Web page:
Perhaps because I am more aware of this lifestyle now, or maybe the Ozarks attracts us, I have met many others who piecemeal together incomes so they can live simply off the land. Many, like us, raise much of their own food, forsake frivolous amenities, barter with their neighbors and are mastering the art of repurposing. We live without air-conditioning, TV, cell phones and much of everything else modern society deems essential. But, as Fogler stresses, this is not a life of deprivation. Un-jobbing also does not include relying on government aid or charity. Instead, we focus on and build for ourselves what we truly want from life.

At a lavish wedding this summer, it made me smile to know I’d spent less than $4 on my glittery outfit at a non-profit thrift store. After the wedding, I donated the clothing back, where it will be sold again to support the local domestic violence shelter.

Ironically, a friend who still struggles with how to leave so-called job security passed the book to me on my way to the wedding. I read it on a Greyhound bus headed north. Before reaching Minnesota, I’d finished the book. Although I was already living the life Fogler described, the book affirmed my decision. I put down the book and gazed out the bus window at miles of commuters in stiff business suits, road construction workers hammering away at concrete and truckers entombed in their semis. Then there was the bus driver who never smiled once in 900 miles. I can’t say for certain, but I bet nearly all those folks preferred to be somewhere else, but do not know how to make the change.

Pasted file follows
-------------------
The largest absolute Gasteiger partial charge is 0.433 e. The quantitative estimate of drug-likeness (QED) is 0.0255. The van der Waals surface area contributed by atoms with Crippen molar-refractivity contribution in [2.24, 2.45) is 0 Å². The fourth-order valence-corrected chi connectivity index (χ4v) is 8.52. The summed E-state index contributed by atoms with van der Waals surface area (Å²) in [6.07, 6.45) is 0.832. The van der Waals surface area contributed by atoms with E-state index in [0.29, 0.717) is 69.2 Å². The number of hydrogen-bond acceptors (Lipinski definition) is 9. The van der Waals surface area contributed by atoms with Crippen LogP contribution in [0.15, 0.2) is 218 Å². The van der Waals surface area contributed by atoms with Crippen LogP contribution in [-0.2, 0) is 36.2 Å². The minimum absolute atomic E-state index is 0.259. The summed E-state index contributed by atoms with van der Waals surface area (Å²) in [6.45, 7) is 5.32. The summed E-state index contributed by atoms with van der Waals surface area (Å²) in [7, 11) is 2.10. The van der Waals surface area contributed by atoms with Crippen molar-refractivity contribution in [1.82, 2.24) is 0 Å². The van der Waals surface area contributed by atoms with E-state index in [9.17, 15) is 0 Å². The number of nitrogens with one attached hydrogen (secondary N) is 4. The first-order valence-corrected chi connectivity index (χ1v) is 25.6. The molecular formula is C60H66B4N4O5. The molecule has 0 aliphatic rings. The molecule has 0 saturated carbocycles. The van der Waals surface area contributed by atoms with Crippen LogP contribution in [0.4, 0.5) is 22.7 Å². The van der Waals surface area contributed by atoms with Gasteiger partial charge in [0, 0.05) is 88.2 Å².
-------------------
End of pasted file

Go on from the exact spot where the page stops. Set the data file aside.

Because this feeling is too good not to spread around, Fogler offers tools, ideas and suggestions on how and why to live such a life. MOTHER EARTH NEWS interviewed Fogler in April 2000 in How to Quit your Job, asking him what people should know about the process of extricating themselves from unfulfilling work.

“The biggest stumbling block is fear, no doubt about it,” Fogler said. “People are afraid, and while they might fully admit that they're not totally happy right now, the fear is that if they make a big change, it could be worse. And so they'd rather stick with what they know, even though it leaves a lot to be desired. They are afraid that accepting a different way of life will mean financial catastrophe.”

Fogler said there is no guarantee that quitting a job won’t mean financial ruin. In his experience, however, it doesn’t.

“I don't know if everything's going to be okay,” Fogler said he tells people in his career workshops. “But I know that if you don't make any moves, if you always do what you've always done, you will always get what you've always gotten."

Another great MOTHER EARTH NEWS article on the topic of living simply includes So You Want to Be a Farmer?

In March 2014, fellow MOTHER EARTH NEWS blogger Kyle Chandler-Isacksen explains in Six and a Half Money-Saving Tips how his family of four lives abundantly on about $6,500 per year on a half-acre in Reno, Nev., without electricity, a car or job.

“With this lifestyle comes time for hobbies and interests, time for being with our children and time with my wife, time for play and rest, great health and great food, time to do lots of service, and deeper connection to nature and to our friends and neighbors,” Chandler-Isacksen says. “It's been a great journey so far.”